It’s going to be an absolutely insane year for craft beer in Massachusetts. Farmer brewers should be able to sell their beer at farmers markets all over the state, the Mass. Brewer’s Guild and new president Rob Burns has its act together, and there could be as many as 150 commercial beer makers operating in the Commonwealth by year’s end. It get’s better: between the dozens of pending new breweries and the established brewers like Backlash, Lord Hobo, Mayflower, Tree House, and Wachusett who are planning expansions, there could be nearly 100 taprooms serving full pours by this time next year. Rumor has it that even Sam Adams is getting in on the trend, and may break ground on a new space in Jamaica Plain soon. With so many brews and so little time, what’s a Bay State craft beer drinker to do? Mass. Brew Bros to the rescue. Behold, the first installment of our new quarterly publication, The Bay State Craft Beer Drinker’s Guide to 2017.
January: Your Brew Year’s Resolution – Drink More Massachusetts Beer
Keeping this resolution should be a snap, especially with half a dozen new breweries hoping to open their doors in early 2017. The southeastern region will welcome a pair of breweries, both with taprooms, when Skyroc Brewery in Attleboro and Shovel Town in Easton start pouring later this month. Central Mass. will also add two new breweries to its fast-growing scene when Craft Roots opens its enormous taproom in Milford and Battle Road debuts its long awaited brewpub in Maynard. A third, River Styx Brewing in Fitchburg, has already celebrated its first commercial keg release and hopes to have takeaway beer for sale before springtime. Somerville based home brewer Kayfabe also released its first commercial offering recently, a prototype of its popular Jobber IPA. No worries if you missed it, the next batch in its ongoing collaboration with Aeronaut should be available in a few weeks. Out west, Vanished Valley will open its brewery in Ludlow and have beer available for growler sales and at Europa Restaurant. They will also be canning a limited number of their offerings. Finally, there’s also a new contract brewery planning to debut this month, Zelus Beer, whose production pilot brewery is in Medfield.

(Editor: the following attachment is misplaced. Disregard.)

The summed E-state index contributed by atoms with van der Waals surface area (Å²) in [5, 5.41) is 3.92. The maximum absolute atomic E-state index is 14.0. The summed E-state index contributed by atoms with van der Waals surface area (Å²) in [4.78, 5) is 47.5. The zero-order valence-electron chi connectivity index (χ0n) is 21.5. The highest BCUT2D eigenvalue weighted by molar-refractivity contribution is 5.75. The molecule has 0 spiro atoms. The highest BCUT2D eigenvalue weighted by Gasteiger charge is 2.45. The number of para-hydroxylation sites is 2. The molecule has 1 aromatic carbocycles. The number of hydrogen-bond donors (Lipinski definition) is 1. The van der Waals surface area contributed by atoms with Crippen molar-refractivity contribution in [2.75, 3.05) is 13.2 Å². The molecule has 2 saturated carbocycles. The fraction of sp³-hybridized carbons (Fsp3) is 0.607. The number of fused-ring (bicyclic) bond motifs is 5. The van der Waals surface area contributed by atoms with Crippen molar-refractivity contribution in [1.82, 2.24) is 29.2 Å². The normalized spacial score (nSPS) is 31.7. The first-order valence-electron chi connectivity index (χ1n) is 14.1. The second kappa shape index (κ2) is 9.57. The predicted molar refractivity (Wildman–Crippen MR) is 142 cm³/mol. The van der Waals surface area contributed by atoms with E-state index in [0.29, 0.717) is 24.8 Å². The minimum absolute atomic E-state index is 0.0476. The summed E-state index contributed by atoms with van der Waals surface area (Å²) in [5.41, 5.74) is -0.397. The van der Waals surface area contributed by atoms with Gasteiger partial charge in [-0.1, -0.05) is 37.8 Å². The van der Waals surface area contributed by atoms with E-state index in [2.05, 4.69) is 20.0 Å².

While waiting for all the newbies to open, you could trek out to one of the three new taprooms that recently opened. Artisan Beverage Coop., makers of Ginger Libation, opened a taproom in Greenfield, Greasy Luck debuted its brewpub and is now brewing in New Bedford, and Jack’s Abby unveiled its Springdale Barrel Room in Framingham, the largest barrel-aging facility in New England.
Amateur beer makers should note that registration for Barrel House Z‘s 2nd Annual Home Brewer Contest opens on January 6th. The winner gets to brew and distribute its beer in collaboration with BHZ and will attend the Great American Beer Festival in Denver.